Powering down the Pfam website
On October 5th, we began redirecting traffic from Pfam (pfam.xfam.org) to InterPro (www.ebi.ac.uk/interpro). The Pfam website will remain available at pfam-legacy.xfam.org until January 2023, when it will be decommissioned. You can read more about the sunset period in our blog post.

Please note: this site relies heavily on the use of javascript. Without a javascript-enabled browser, this site will not function correctly. Please enable javascript and reload the page, or switch to a different browser.
414  structures 6942  species 0  interactions 19213  sequences 229  architectures

Family: SIR2 (PF02146)

Summary: Sir2 family

Pfam includes annotations and additional family information from a range of different sources. These sources can be accessed via the tabs below.

This is the Wikipedia entry entitled "Sirtuin". More...

Sirtuin Edit Wikipedia article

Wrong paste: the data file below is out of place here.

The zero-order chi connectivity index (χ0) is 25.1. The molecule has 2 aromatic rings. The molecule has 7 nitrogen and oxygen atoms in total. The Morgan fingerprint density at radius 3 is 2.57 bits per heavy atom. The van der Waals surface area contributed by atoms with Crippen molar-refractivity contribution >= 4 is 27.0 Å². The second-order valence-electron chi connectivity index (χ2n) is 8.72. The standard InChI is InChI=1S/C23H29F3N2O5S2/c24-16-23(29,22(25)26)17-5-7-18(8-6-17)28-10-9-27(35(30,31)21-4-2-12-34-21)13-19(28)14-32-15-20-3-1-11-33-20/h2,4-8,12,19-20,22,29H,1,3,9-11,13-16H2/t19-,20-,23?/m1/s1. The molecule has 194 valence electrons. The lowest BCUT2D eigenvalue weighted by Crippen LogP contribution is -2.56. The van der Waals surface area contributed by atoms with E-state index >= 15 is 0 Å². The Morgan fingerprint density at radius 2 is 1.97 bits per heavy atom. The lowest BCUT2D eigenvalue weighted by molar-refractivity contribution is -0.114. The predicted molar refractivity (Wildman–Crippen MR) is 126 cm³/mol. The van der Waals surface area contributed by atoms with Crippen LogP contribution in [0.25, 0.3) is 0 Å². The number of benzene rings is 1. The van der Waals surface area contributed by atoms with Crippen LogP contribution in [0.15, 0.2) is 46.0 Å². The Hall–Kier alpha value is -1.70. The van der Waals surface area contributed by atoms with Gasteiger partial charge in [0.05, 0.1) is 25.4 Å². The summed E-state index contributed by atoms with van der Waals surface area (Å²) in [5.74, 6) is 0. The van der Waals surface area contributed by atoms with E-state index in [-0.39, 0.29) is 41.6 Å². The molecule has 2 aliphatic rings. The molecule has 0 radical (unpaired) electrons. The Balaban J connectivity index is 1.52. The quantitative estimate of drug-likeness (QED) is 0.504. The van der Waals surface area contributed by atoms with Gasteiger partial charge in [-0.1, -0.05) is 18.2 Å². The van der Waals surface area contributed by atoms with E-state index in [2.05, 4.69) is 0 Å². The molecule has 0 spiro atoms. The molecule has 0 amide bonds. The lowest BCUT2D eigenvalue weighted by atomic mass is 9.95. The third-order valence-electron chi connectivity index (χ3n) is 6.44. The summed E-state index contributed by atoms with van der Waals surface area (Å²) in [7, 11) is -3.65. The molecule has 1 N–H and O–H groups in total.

Redirect to:

This page is based on a Wikipedia article. The text is available under the Creative Commons Attribution/Share-Alike License.

This tab holds the annotation information that is stored in the Pfam database. As we move to using Wikipedia as our main source of annotation, the contents of this tab will be gradually replaced by the Wikipedia tab.

Sir2 family Provide feedback

This region is characteristic of Silent information regulator 2 (Sir2) proteins, or sirtuins. These are protein deacetylases that depend on nicotine adenine dinucleotide (NAD). They are found in many subcellular locations, including the nucleus, cytoplasm and mitochondria. Eukaryotic forms play in important role in the regulation of transcriptional repression. Moreover, they are involved in microtubule organisation and DNA damage repair processes [1].i

Literature references

  1. North BJ, Verdin E; , Genome Biol 2004;5:224.: Sirtuins: Sir2-related NAD-dependent protein deacetylases. PUBMED:15128440 EPMC:15128440

Internal database links

External database links

This tab holds annotation information from the InterPro database.

InterPro entry IPR003000